There is no lifehack to replace getting adequate sleep. There are a few basic things you can do to help ensure that you're rested each morning (which will, in turn, contribute to avoiding issues with alertness when you drive home).

First, either completely avoid caffeine, or else cut yourself off at least five hours before you expect to need to sleep (six or seven hours is better). This will both make it easier to fall asleep at night, and improve the quality of your sleep, so you'll be more rested after the same number of hours asleep.

Second, avoid "screen time" for at least an hour before bedtime. That includes TV, computer, tablets, phones, even digital camera viewscreens. If you can't avoid screen time (really?), there are applications for most operating systems that will filter the screen color to reduce the blue light that tells your brain it's time to be awake, but avoiding the screen also lets your mind relax, letting go of the stresses that go with using the computer or phone, or the stimulus that TV brings.

Third, ensure you have at least seven hours uninterrupted to sleep. Nearly every adult requires between seven and nine hours of actual sleep (not counting time in bed reading before sleep, etc.).

Fourth, avoid sleep aids of any kind. Even alcohol, though it may make it easier to fall asleep, degrades the quality of sleep by disrupting dream cycles and increasing the tendency to wake through the night. Most other sleep aids have similar, but greater effects: you'll sleep, but you won't rest as effectively.

If all of this still doesn't let you remain awake and alert for fifteen or sixteen consecutive hours, see if you can't work in a snort nap after lunch. This is a common social practice in a number of countries, though it's fallen out of favor in America.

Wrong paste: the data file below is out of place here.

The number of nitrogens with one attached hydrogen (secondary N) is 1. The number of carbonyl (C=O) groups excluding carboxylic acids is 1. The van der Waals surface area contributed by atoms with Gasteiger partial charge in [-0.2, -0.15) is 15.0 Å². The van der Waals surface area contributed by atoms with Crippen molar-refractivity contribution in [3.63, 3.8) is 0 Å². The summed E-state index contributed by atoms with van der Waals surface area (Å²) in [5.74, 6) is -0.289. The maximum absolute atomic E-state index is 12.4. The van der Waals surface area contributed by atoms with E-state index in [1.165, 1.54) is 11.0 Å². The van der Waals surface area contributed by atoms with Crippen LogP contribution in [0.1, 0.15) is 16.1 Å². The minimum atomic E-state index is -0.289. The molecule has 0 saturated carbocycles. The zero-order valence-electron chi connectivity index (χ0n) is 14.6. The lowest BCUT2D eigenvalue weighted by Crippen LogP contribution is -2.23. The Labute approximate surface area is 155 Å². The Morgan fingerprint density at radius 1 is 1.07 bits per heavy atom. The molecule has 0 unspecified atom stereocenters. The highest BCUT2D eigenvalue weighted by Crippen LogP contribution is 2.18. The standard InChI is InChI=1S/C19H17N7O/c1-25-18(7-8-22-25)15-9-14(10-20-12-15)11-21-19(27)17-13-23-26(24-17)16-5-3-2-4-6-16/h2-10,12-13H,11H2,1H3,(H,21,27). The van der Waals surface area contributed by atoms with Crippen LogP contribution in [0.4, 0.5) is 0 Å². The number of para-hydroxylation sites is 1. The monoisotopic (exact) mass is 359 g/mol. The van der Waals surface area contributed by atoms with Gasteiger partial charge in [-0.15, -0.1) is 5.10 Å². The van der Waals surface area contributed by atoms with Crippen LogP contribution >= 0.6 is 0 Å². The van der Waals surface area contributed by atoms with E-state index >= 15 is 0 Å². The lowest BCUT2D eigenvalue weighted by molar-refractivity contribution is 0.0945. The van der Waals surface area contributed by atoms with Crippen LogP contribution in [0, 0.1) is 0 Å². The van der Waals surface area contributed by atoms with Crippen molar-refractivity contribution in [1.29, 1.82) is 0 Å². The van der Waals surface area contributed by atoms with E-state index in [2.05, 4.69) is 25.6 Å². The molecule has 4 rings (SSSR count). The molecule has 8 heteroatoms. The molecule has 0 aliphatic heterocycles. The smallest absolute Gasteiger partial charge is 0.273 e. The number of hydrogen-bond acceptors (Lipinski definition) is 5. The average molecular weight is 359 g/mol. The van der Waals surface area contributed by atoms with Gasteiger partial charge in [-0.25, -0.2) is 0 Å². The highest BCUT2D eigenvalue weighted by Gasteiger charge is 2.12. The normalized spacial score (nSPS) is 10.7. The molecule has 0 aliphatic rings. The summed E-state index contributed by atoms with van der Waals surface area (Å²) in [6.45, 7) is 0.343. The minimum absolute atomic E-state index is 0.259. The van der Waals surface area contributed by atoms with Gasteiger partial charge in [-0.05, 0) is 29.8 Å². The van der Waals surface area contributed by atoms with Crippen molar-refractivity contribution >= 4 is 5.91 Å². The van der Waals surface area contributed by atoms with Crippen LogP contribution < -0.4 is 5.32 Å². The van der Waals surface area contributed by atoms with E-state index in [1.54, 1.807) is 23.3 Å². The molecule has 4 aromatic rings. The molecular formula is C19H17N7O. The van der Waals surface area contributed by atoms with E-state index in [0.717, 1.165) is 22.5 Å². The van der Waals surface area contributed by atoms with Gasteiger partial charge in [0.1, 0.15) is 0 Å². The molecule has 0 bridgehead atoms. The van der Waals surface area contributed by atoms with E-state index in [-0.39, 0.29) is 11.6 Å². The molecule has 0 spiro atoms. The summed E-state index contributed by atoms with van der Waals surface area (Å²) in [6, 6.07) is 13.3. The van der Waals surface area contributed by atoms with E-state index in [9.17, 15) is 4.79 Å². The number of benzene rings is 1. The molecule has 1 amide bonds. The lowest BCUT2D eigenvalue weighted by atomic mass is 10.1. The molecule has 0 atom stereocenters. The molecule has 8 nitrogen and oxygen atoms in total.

If you're still having trouble staying awake for your drive home, see your doctor. There are a number of sleep disorders that you might have without knowing, ranging from the commonest (sleep apnea) to some really off the wall ones that, honestly, your doctor and a sleep specialist may still discount. Sleep apnea, however, is so common that modern medicine tends to assume everyone has it to some degree. There are non-drug treatments (usually involving either oral appliances to prevent airway collapse or a pressure breathing mask called CPAP) that will alleviate sleep apnea well enough to make a world of difference in sleep quality.

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The main enemies of drivers are:

  • alcohol;
  • insufficient rest / being tired or sleepy.

There is no hack for either of them. Either you are sober and rested, or you are a danger for yourself and for others.

The best solution in your case is to find a way, that you do not drive when you think "I'm afraid I'll get hurt or cause an accident".

Some things you can try. I do not assign them any priority or importance, you decide depending on your context.

  • change your overall schedule, to get more rest;
  • change your working hours;
  • use other means of transportation (taxi, bus, train...);
  • last resort: change the job.

There is a solution which I could buy? I have seen that newer cars can have a sort of driver monitoring system, does anyone have experience with these technologies?

As I said, there is no hack for being sober and rested, when you are not. Technology can compensate partially for the problem, but I would surely not trust my life to a box with wires.

Please stay alive and safe.